Guest post by Angela Ackerman
I love it when a great story idea grips me. Often, it starts with one small thing…a sound or a flash image. Sometimes I’ll get both, something utterly sensory that sends a thrill through me, like the ominous flutter of a plastic grocery bag caught in a tree branch on a windy day. Immediately I’ll start to “know” things. There’s water nearby. A dead body lays in the reeds, a teenage girl. A boy with find her, one who has lost the ability to speak. Snippets trickle in, clues of the story ahead, of what is to come. Excitement builds. I’m sure it’s a similar process for many of you.
There’s always the temptation to rush head first down the rabbit hole, to write that first scene, the one where the mute boy discovers the girl’s body. To leap in and describe it all—how the light dapples the water, the warmth of the sun, the paleness of flesh devoid of life. But the truth is, I’m not ready to write. I shouldn’t write. Because even if I know exactly how the scene will go, what the male hero will do, how he will drag the body onto the bank, hoping, praying the girl is still alive, I don’t know anything yet about who he really is.
The protagonist is the true heart of a story. The immediate events around him—discovering a dead body, pulling it from the river—will keep a reader glued to the page at the start, but the compulsion to read on will fade if something deeper isn’t introduced. What keeps people reading isn’t intense action scenes, but rather the emotional component of the hero’s connection to what is happening, and how it affect him on the inside.
Some assume that emotions are sort of standard…that this situation would make someone scared and that situation will bring them joy. But it really is so much more complex than that. Each person in real life is a complicated and unique being, shaped by their past, molded by what life had thrown their way and how they have coped with challenges, both good and bad. They have motivations for everything they do. People have fears, they have worries, and deeply embedded emotional wounds that mean certain events and situations act as triggers. These triggers may evoke much different emotional reactions (both type and intensity) than they would for someone else.
People have vastly complex personalities, including flaws which have emerged as a type of “emotional armor” as a result of their hurts and fears. And while they believe these negative traits keep them from being rejected, disappointed or hurt again, they actually hold them back from becoming someone stronger, more self assured and complete. Luckily, every person also has a positive side to their personality—morals and character strengths that see them past adversity, helping them achieve their goals, build better relationships and reinforce their individual identity.
The question becomes, if each of us is this complex…don’t we want to read about characters just as layered and meaningful? Of course the answer is yes, but this leads to one more question…to get to know our character in depth, where does a writer start?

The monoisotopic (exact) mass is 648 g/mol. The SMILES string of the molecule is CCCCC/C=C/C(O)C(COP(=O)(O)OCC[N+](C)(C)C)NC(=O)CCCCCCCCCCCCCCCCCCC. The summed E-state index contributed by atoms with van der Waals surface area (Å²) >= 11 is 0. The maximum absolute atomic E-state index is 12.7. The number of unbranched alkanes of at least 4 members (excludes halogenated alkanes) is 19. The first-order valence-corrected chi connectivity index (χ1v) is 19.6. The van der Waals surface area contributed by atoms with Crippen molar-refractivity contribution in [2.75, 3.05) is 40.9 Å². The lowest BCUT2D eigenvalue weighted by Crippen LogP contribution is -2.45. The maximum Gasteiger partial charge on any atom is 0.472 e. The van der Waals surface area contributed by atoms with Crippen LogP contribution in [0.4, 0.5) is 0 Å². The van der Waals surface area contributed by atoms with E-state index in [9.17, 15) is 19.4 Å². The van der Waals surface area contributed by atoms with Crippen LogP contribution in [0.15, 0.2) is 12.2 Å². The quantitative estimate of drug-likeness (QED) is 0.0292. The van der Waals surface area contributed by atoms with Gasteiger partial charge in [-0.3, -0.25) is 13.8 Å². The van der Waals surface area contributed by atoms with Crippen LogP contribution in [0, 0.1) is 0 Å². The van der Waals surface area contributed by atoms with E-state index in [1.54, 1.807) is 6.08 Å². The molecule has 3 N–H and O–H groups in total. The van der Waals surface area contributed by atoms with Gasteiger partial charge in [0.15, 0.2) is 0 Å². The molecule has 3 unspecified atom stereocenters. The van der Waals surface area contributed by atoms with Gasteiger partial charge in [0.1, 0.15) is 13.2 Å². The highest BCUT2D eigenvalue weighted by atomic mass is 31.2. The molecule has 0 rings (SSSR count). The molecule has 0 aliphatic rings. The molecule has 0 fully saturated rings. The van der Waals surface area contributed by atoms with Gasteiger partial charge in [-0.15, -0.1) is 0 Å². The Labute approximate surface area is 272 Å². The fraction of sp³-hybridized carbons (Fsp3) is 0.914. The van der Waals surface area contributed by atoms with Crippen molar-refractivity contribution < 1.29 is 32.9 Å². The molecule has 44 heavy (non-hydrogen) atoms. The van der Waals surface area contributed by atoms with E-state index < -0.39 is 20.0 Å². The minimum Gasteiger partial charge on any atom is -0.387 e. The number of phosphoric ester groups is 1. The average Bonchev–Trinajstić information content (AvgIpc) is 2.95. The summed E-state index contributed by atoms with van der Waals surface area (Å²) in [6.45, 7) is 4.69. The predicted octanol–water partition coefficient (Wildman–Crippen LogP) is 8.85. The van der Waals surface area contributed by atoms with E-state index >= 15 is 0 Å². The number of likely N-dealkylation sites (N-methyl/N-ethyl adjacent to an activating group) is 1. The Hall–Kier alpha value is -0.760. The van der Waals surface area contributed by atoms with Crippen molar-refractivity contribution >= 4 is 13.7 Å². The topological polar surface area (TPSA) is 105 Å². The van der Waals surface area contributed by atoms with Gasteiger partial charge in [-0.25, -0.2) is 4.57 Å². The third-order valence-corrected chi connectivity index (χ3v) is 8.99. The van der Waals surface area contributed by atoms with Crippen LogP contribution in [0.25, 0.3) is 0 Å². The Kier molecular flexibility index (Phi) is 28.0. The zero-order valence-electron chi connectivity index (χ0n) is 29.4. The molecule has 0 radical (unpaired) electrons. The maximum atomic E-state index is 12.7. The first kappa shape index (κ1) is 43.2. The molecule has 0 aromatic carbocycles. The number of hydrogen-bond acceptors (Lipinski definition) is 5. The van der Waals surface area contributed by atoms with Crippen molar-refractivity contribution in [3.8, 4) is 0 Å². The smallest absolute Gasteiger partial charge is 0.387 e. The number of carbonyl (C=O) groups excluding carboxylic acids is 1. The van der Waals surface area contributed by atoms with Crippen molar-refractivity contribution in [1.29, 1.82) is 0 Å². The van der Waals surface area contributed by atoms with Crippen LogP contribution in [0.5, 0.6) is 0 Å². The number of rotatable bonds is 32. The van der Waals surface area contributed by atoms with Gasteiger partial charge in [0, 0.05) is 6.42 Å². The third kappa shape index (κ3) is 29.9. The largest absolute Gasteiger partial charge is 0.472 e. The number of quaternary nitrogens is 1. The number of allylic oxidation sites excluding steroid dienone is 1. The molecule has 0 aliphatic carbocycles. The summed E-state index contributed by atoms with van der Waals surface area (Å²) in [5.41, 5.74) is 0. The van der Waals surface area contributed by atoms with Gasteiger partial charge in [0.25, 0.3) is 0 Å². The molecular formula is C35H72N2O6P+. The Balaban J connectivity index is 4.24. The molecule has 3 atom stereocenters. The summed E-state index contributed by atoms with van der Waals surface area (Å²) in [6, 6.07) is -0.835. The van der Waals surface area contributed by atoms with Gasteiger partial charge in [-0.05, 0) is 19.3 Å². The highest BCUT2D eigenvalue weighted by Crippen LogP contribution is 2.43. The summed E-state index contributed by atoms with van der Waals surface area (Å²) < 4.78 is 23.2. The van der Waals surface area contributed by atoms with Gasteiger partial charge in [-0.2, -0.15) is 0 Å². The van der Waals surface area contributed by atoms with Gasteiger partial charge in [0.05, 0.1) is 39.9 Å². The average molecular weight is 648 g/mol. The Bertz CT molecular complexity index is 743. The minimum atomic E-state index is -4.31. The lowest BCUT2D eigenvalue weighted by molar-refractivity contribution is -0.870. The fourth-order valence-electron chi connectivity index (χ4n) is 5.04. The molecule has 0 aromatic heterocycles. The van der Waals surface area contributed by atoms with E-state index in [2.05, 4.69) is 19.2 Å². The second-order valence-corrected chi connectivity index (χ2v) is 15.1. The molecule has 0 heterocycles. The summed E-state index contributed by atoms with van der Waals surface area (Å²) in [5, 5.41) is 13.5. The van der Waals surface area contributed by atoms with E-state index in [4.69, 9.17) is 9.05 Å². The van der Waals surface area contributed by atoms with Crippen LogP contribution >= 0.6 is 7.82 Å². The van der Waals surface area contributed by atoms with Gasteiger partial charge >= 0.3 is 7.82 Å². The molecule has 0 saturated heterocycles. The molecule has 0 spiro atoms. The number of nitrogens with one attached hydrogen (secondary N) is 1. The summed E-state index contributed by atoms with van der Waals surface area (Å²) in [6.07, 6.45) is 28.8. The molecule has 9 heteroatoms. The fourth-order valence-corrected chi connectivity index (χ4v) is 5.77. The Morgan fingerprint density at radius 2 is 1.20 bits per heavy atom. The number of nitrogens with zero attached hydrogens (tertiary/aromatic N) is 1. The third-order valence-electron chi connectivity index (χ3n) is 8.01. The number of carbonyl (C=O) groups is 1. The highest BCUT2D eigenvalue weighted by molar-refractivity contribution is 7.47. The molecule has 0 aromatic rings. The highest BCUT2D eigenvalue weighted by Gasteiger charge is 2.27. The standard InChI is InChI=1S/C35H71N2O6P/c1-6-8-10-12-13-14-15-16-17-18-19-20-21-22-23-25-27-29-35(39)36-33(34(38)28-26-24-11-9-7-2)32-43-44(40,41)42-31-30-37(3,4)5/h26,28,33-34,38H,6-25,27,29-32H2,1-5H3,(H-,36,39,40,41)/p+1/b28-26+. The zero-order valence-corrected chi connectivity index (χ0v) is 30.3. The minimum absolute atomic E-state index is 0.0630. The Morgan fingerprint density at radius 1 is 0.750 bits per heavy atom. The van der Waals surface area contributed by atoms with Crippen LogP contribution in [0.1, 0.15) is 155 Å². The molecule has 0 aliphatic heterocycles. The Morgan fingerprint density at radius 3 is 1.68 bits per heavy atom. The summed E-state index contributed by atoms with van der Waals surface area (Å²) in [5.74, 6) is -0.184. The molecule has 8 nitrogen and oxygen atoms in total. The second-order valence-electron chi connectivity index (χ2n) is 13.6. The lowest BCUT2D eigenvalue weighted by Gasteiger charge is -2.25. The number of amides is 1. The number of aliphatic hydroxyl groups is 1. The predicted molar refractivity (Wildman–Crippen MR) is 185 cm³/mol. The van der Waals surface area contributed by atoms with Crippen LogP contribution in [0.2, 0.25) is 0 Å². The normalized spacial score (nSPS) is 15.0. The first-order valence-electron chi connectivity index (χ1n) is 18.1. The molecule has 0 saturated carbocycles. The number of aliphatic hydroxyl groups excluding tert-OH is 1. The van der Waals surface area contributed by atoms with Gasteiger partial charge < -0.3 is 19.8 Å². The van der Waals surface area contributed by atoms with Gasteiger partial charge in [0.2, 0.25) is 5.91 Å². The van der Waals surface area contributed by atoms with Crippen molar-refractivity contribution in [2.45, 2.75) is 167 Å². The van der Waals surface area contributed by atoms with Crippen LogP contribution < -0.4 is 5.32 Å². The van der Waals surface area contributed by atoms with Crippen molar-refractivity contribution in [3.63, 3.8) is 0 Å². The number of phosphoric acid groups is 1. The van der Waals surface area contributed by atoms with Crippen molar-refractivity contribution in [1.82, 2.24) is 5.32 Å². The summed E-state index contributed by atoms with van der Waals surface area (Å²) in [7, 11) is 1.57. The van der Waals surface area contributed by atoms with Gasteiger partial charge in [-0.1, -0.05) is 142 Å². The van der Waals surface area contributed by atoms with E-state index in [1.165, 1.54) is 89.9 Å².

You’ll notice this post is peppered with links…why not follow a few to gain a deeper insight about some of these important elements of character building? Then, when you have a deeper understanding of what shapes a character, try out some of the tools below.
BRAINSTORMING TOOLS TO REV YOUR HERO’S ENGINE
The Reverse Backstory Tool: a visual aid to help you see how your hero’s specific attributes, flaws, emotional wound (and lie the character believes about himself), and greatest needs all tie into revealing inner motivation to achieve the outer goal.
Protagonist Goal Checklist: a great Character Arc checklist that asks all the important questions regarding your hero’s pursuit of his goal.
Character Profile Questionnaire: not your average height, weight, hair color type questions...instead, dig deeper into who your character is by asking probing questions about his fears, morals, secrets, emotional wounds, special skills and interests.
A List of 638 Positive and Negative Character Traits: a great starting place to think about how to blend unusual traits to create a truly memorable and unique character.
Character Attribute Target Tool: visualize your hero’s best qualities as they fall into the 4 categories of Positive Traits: Moral-focused, Achievement-focused, Interactive-focused and Identity-Focused, building a well-rounded hero who is capable of winning the day.
Character Flaw Pyramid Tool: organize your hero’s flaws, from minor to fatal, and brainstorm how these flaws manifest through behaviors, especially when stress or fear enters the picture.
Michael Hauge’s 6 Stage Plot Structure for a Character’s Inner Journey: like a bit of structure with your Character Arc? Hit all the highlights for struggle and growth to create a satisfying internal journey.
These tools and links should help you dig deep into your protagonist and his backstory, helping you to better understand what makes him tick, what his demons are, and what emotional wounds from his past they must overcome to succeed.
Angela Ackerman is a writing coach and co-author of three bestselling resources, The Emotion Thesaurus: a Writer’s Guide to Character Expression, The Positive Trait Thesaurus: a Writer’s Guide to Character Attributes and The Negative Trait Thesaurus: a Writer’s Guide to Character Flaws. A proud indie author, her books are sourced by US universities and are used by novelists, screenwriters, editors and psychologists around the world. Angela can be found at the popular site, Writers Helping Writers, which specializes in building innovative tools for writers that cannot be found elsewhere.